The Sirius Building
View of Sirius Building, 2014, photo: Noni Boyd

Site Overview

site name:
Sirius Apartments
variant or former name:
Sirius Building or just Sirius
architect:
Tao Gofers (Project architect)
NSW Housing Commission
date of commission:
1975
date of completion:
1980
address
:
2-32 Cumberland Street, The Rocks, NSW
protection status:
NSW Heritage Council – recommended State Heritage Register
refused by the Minister twice | AIA (NSW Chapter) – Register of Significant Architecture in NSW
National Trust of Australia (NSW) – Register
fiche editor:
Noni Boyd

History of building

The Sirius Building is constructed overlooking Sydney Cove. In the 1820s Sydney’s most prominent merchants built villas on Bunker’s Hill, Dawes Point and Millers Point overlooking their private wharf complexes. In the 1840s additional housing was built including a series of townhouses with frontages to Cumberland Street and rear entrances to Gloucester Street, which ran along the top of a cliff. Gloucester walk still follows this alignment.

Following the outbreak of plague in Sydney in 1900 the entire area was resumed. Substandard housing was demolished. Cumberland and Gloucester Streets were realigned, resulting in the demolition of the townhouses and villas at the northern end of the street. From 1914 the site was redeveloped. The NSW Housing Board erected bond stores (Rowan’s Bond) and the Mercantile Shipping office. Below the shipping office was a warehouse, the roof of which carried part of the realigned Cumberland Street. The structure, the first reinforced frame to have been built in Sydney, was built by the Public Works Department and was then infilled to form a warehouse by the Housing Board. Following the dissolution of the Housing Board the properties remained in Government ownership, passing to the Maritime Services Board in 1936.

A competition was held for the redevelopment of the entire area however this did not go ahead. A new State Government agency was created, the Sydney Cove Redevelopment Authority, tasked with redeveloping the area In 1972 Kings Parking Company proposed to build the East Rocks Car Park however this proposal, which would have seen an eight-storey car park erected at the northern end of Cumberland Street, did not proceed. The proposal to demolish the majority of the buildings in the Rocks area and build high-rise buildings had resulted in a green ban first being imposed by the Builders Labourers Federation (BLF) in December 1971. Additional green bans followed when it became apparent that local residents were not going to be able to afford the proposed new apartment block. SCRA produced an article outlining the ‘rehousing program for the East Rocks tenants’. Assistance was to be provided by the Housing Commission, but only to pensioners and existing residents who qualified for assistance.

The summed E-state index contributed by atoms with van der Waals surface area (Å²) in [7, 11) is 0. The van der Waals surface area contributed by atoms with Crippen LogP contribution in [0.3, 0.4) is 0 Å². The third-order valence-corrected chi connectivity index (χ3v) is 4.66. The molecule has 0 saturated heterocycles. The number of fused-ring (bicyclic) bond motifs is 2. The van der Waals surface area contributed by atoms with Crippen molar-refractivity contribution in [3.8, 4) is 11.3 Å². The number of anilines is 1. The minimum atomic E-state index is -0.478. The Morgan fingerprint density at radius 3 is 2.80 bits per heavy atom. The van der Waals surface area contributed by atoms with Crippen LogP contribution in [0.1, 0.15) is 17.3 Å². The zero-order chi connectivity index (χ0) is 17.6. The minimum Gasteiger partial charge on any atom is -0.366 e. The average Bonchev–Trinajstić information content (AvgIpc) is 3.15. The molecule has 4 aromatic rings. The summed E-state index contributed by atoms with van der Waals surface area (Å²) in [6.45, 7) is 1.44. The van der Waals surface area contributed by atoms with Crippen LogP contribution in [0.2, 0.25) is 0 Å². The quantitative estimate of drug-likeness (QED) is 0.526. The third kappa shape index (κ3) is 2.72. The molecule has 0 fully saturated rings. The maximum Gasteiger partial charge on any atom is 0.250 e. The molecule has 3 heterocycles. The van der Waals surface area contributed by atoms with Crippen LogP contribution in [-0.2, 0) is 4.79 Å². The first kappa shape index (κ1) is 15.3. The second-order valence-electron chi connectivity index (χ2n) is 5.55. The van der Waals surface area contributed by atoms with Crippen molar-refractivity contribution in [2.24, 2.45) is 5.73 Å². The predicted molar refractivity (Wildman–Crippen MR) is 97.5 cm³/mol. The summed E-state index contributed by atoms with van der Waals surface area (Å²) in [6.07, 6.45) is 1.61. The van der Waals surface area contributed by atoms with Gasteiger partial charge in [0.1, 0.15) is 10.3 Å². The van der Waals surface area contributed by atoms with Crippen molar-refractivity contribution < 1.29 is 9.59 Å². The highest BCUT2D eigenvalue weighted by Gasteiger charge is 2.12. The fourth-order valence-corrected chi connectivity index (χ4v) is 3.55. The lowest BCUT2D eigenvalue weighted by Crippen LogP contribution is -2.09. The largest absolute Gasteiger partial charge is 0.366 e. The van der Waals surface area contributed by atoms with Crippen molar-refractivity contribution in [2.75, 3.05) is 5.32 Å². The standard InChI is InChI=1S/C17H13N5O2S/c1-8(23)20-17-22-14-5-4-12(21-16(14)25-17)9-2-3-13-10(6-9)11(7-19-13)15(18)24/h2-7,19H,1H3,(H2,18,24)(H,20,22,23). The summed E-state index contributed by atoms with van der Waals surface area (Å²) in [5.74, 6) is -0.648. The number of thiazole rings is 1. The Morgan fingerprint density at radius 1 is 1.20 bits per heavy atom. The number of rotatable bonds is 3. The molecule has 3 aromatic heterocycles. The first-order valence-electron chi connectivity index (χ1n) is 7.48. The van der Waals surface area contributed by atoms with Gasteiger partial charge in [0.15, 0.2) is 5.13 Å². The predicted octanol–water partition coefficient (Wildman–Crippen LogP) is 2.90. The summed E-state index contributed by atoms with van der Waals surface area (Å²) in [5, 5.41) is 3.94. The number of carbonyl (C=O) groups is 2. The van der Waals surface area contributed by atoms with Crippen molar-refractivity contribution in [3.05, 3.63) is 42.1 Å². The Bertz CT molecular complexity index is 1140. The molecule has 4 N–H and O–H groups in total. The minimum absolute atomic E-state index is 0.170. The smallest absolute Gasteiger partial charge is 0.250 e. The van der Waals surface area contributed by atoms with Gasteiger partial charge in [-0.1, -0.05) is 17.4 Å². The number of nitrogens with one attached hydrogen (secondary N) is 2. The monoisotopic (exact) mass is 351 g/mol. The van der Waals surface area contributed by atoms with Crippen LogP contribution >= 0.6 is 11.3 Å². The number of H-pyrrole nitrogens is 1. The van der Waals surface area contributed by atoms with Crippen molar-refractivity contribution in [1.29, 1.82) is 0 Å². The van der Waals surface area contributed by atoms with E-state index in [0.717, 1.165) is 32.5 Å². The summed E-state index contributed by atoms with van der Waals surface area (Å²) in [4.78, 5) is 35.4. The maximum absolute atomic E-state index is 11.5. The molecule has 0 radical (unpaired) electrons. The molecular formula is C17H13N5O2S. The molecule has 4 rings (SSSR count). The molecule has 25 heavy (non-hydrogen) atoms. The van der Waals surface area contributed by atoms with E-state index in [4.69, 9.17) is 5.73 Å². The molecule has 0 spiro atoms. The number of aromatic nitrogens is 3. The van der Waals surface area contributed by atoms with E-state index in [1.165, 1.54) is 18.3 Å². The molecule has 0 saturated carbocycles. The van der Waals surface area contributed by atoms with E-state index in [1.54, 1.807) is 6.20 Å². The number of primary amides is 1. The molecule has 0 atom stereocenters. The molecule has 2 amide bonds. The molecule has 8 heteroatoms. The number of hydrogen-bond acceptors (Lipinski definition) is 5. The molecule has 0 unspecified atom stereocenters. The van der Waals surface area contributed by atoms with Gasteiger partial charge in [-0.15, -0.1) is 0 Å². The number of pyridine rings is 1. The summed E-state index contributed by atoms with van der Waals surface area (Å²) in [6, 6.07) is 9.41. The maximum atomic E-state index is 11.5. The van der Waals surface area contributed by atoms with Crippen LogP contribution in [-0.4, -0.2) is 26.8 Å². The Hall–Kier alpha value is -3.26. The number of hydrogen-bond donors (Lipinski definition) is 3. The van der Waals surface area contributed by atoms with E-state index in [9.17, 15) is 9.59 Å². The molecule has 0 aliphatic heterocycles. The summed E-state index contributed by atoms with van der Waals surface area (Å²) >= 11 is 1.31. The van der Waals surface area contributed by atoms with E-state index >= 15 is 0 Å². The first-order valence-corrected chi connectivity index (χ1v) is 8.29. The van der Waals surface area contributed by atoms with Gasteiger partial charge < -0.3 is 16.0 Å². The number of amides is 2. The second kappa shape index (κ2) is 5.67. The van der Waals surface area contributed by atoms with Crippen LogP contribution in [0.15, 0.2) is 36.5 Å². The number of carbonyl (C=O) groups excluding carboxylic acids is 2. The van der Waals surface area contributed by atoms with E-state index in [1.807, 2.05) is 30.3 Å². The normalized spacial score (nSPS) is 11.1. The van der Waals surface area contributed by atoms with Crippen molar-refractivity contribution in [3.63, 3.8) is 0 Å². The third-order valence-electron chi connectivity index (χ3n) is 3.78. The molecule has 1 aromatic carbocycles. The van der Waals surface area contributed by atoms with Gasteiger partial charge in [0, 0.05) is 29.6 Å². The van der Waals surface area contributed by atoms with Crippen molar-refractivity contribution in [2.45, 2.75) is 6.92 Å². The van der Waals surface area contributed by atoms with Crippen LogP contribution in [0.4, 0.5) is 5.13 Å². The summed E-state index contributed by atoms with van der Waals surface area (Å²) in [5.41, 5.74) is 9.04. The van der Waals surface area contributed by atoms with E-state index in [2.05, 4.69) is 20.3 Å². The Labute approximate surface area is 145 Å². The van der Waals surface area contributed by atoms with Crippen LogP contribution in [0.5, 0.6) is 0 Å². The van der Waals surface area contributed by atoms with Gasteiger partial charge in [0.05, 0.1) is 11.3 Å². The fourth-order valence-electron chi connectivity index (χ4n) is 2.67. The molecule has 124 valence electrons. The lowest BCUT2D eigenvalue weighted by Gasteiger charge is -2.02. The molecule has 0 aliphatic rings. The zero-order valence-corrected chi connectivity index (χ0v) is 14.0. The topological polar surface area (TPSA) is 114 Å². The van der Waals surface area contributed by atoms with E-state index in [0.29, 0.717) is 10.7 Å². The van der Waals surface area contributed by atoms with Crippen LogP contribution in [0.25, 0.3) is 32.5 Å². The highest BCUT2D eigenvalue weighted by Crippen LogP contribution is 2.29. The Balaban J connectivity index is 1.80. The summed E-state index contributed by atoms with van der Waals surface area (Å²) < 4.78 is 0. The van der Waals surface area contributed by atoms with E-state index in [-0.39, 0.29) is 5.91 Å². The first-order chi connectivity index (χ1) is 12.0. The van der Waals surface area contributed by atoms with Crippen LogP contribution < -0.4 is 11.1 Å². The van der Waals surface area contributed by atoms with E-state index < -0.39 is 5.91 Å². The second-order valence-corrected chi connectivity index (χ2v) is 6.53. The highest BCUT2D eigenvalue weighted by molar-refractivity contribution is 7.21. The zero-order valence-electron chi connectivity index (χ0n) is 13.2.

A compromise was eventually negotiated that saw the demolition of Rowan’s Bond Store and the construction of a large block of public housing known as the Sirius Apartments designed by Tao Gofers for the NSW Housing Commission and built by Alexander and Lloyd. The Sydney Cove Redevelopment Authority named its redevelopment projects after the ships of the First Fleet. In addition to the demolition of Rowans Bond, the southern half of the warehouse built by the Housing Board, including the former shipping office, was also demolished.

A smaller prototype, also designed by Tao Gofers, was trialled in Sans Souci (which also survives). Plans and models for the Sirius apartments were prepared during 1975. The existing tenants of Nos 1-11 Gloucester Street were asked to vacate by July 1975, the ‘green ban’ imposed by the Builders Labourers Federation (BLF) having been lifted the month before, allowing the construction of the block of public housing to proceed. The Sydney Tribune reporting

The Rocks residents recommended the bay be lifted after closely examining and proposing changes to a Housing Commission housing plan for 70 units on the site. The original plan had allowed for a 30- storey home unit block for wealthier tenants or owners. The [green] ban on the remaining 52 acres of the Rocks will stay. (22 April 1975)

Final designs were submitted to the Sydney Cove Redevelopment Authority in 1977. The initial design was modelled to ensure that views from the bridge to the Opera House would not be obscured and the urban design advice was sought. The building application to erect a new block of residential flats buildings at 2 – 36 Cumberland Street was submitted in December 1977. Repairs were undertaken to Gloucester Walk in 1979 and the first tenants of the new housing block moved in during 1980. During the 1990s terminally ill patients were housed in the block, which has expansive views of Sydney Harbour and the Opera House. The World Heritage listing of the Sydney Opera in 2007 included a Buffer Zone and the Sirius building sits within that buffer zone.

A change in government policy has seen the sale of all of the properties in The Rocks and Millers Point occupied as public housing, including the series of purpose designed model workers housing erected 1906-1920 and the Sirius Building erected by the NSW Housing Commission. The National Trust submitted a nomination for State Heritage Listing that was unanimously approved by the NSW Heritage Council. The minister refused to list the building. This decision was successfully challenged in the Land & Environment Court however the NSW State Government still refused to list the building. As the foundations of earlier buildings remain on the site, the area is still subject to certain NSW Heritage Act provisions.

As of December 2017 the building has been put up for sale and only one tenant remains. The action by the State Government to displace longstanding tenants has received international news coverage.

original brief/purpose
Housing for people displaced by redevelopment
dates commission/completion
1975/1980 (official opening)
architectural designers
NSW Housing Commission (Project architect: Tao Gofers)
others associated with building Design development & documentation architects:
Alexander & Lloyd
significant alterations with dates
None identified
current use
One long standing resident remains (December 2017)
current condition
The building is in good condition

 

Description

general description

The following description has been taken from the State Heritage Register
nomination prepared by the National Trust

This 79-apartment residential building complex consists of repetitive